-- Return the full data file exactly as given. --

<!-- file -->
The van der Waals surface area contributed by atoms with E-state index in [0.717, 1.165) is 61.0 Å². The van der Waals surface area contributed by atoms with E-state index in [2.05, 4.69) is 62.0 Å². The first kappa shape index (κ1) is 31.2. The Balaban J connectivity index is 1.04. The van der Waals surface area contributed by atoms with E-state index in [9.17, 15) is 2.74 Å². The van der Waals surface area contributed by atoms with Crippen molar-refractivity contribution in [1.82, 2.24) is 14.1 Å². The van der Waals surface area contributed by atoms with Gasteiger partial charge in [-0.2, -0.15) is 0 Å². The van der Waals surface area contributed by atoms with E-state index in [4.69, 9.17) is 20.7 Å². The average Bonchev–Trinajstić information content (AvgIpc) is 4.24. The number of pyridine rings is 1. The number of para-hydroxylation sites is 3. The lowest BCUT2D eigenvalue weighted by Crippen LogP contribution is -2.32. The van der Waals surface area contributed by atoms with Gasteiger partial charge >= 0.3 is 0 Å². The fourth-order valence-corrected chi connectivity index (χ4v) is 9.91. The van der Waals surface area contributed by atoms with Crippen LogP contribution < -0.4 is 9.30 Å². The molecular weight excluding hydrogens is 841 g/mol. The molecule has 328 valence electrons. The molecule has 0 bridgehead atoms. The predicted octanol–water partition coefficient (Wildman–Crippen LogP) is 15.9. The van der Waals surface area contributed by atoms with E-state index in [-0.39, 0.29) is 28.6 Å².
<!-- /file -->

The van der Waals surface area contributed by atoms with E-state index in [0.717, 1.165) is 61.0 Å². The van der Waals surface area contributed by atoms with E-state index in [2.05, 4.69) is 62.0 Å². The first kappa shape index (κ1) is 31.2. The Balaban J connectivity index is 1.04. The van der Waals surface area contributed by atoms with E-state index in [9.17, 15) is 2.74 Å². The van der Waals surface area contributed by atoms with Crippen molar-refractivity contribution in [1.82, 2.24) is 14.1 Å². The van der Waals surface area contributed by atoms with Gasteiger partial charge in [-0.2, -0.15) is 0 Å². The van der Waals surface area contributed by atoms with E-state index in [4.69, 9.17) is 20.7 Å². The average Bonchev–Trinajstić information content (AvgIpc) is 4.24. The number of pyridine rings is 1. The number of para-hydroxylation sites is 3. The lowest BCUT2D eigenvalue weighted by Crippen LogP contribution is -2.32. The van der Waals surface area contributed by atoms with Gasteiger partial charge >= 0.3 is 0 Å². The fourth-order valence-corrected chi connectivity index (χ4v) is 9.91. The van der Waals surface area contributed by atoms with Crippen LogP contribution < -0.4 is 9.30 Å². The molecular weight excluding hydrogens is 841 g/mol. The molecule has 328 valence electrons. The molecule has 0 bridgehead atoms. The predicted octanol–water partition coefficient (Wildman–Crippen LogP) is 15.9. The van der Waals surface area contributed by atoms with E-state index in [-0.39, 0.29) is 28.6 Å².